The train stopped as he arrived at the platform. The doors slid open so he boarded and took a seat by the window. There was only one other passenger in his carriage; a woman around his own age who had long wavy red hair that fell down to her shoulders, and even redder lipstick on her lips. She was dressed like someone who worked in a funeral parlor.
When he looked over at the woman she took advantage of the opportunity and smiled at him. Why she did this he wasn’t quite sure, but he intended to find out.
“You look as if you would like to speak with me.” He said, a grin forming on his face.
“You need me to speak with you.” she replied.
“Oh do I now?” he replied. “And why is that?”
“You need to know why you’re here.” Said the woman. “Why you’re on this train.”
He raised his eyebrows. “I already know why. I’m on this train because I need to get to…”
His mind froze. Why was he on this train? The reason had somehow escaped him.
The woman’s smile grew. “You’re no longer alive.” She said bluntly. “This journey is your afterlife.”
He laughed without mirth. “What do you mean? I’m not dead. I came down here because…”
Once again his mind froze. He couldn’t recall entering the subway station in the first place, nor could he remember how he’d arrived at the platform. It wasn’t one he’d ever been to before.
“I think I’ll get off at the next station.” He said, his voice shaking.
“There isn’t going to be another station. The train will keep moving forever.”
Another mirthless laugh. He rose to his feet and stormed over to the middle door. “This is absurd. I’m alive. I can remember my….”
What could he remember? His name, his home, his friends and family, his goals and his past; all were presently occluded. He waited by the door. Time passed. A station whizzed by after a while but other than that nothing was seen outside the train, nothing other than the darkness of the tunnel.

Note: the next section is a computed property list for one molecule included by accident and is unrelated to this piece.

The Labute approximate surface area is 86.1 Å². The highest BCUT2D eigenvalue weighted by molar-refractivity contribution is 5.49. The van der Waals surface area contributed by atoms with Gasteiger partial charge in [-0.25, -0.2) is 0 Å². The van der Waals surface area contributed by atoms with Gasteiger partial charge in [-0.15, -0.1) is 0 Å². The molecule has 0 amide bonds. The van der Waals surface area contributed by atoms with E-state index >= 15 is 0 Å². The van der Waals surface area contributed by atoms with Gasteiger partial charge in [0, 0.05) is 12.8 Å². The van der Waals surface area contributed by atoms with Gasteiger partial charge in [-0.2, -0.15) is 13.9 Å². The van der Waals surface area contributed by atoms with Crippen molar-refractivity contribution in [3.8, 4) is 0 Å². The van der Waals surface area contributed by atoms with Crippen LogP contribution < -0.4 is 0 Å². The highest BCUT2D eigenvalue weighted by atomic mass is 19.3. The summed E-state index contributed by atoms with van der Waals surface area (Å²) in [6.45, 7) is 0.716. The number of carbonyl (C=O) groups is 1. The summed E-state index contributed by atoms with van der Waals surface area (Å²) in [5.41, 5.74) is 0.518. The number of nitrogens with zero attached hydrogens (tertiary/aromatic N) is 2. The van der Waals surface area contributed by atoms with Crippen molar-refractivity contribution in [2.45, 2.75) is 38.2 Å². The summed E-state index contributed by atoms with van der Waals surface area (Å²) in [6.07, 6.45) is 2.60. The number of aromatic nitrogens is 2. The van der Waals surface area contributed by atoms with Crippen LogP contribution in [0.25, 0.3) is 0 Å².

“I’ll go to the first carriage.” He said, turning to face the woman once more. “I’ll make the driver stop.”
The woman nodded. “You’re welcome to try.”
He grunted defiantly and made his way along the central aisle. There was no one in the next carriage along, nor were there any in the others he passed through. He journeyed through the train for what seemed like eons before circling back to where he’d begun. The woman was still sitting patiently in her seat.
“How did you get ahead of me?” He asked desperately.
“I’ve always been ahead of you.” said the woman, her serene smile immoveable. “You see, there is no first carriage, just as there is no last. This train is a loop.”
He fell to his knees. He knew that it was true. No longer could he deny the cold, hard reality of his situation. He had lived a life that was now forgotten. There was nothing left for him to do but scream and weep, and so he did.
The woman got up and walked over to him.
“Don’t worry.” She said, placing her left hand on his right shoulder. “You still have me.”